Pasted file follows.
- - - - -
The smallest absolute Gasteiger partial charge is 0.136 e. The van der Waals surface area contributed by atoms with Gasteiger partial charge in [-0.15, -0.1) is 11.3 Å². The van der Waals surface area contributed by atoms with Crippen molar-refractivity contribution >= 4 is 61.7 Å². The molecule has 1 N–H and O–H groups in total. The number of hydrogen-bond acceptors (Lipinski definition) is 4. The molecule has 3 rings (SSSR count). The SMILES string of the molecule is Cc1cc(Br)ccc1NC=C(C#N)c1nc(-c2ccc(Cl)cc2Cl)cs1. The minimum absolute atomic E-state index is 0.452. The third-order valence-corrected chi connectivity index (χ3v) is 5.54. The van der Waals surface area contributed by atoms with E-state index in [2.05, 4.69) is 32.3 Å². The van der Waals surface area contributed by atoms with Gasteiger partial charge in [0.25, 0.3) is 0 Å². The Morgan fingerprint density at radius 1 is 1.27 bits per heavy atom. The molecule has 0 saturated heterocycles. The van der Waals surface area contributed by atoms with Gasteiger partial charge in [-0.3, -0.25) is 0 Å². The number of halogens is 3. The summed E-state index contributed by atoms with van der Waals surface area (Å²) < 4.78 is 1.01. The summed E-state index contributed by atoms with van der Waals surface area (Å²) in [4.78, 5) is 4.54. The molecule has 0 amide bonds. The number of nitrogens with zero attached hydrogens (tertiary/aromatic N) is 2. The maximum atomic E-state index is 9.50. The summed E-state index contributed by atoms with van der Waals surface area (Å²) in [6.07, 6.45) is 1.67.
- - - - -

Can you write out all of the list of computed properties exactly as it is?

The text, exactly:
The smallest absolute Gasteiger partial charge is 0.136 e. The van der Waals surface area contributed by atoms with Gasteiger partial charge in [-0.15, -0.1) is 11.3 Å². The van der Waals surface area contributed by atoms with Crippen molar-refractivity contribution >= 4 is 61.7 Å². The molecule has 1 N–H and O–H groups in total. The number of hydrogen-bond acceptors (Lipinski definition) is 4. The molecule has 3 rings (SSSR count). The SMILES string of the molecule is Cc1cc(Br)ccc1NC=C(C#N)c1nc(-c2ccc(Cl)cc2Cl)cs1. The minimum absolute atomic E-state index is 0.452. The third-order valence-corrected chi connectivity index (χ3v) is 5.54. The van der Waals surface area contributed by atoms with E-state index in [2.05, 4.69) is 32.3 Å². The van der Waals surface area contributed by atoms with Gasteiger partial charge in [0.25, 0.3) is 0 Å². The Morgan fingerprint density at radius 1 is 1.27 bits per heavy atom. The molecule has 0 saturated heterocycles. The van der Waals surface area contributed by atoms with Gasteiger partial charge in [-0.3, -0.25) is 0 Å². The number of halogens is 3. The summed E-state index contributed by atoms with van der Waals surface area (Å²) < 4.78 is 1.01. The summed E-state index contributed by atoms with van der Waals surface area (Å²) in [4.78, 5) is 4.54. The molecule has 0 amide bonds. The number of nitrogens with zero attached hydrogens (tertiary/aromatic N) is 2. The maximum atomic E-state index is 9.50. The summed E-state index contributed by atoms with van der Waals surface area (Å²) in [6.07, 6.45) is 1.67.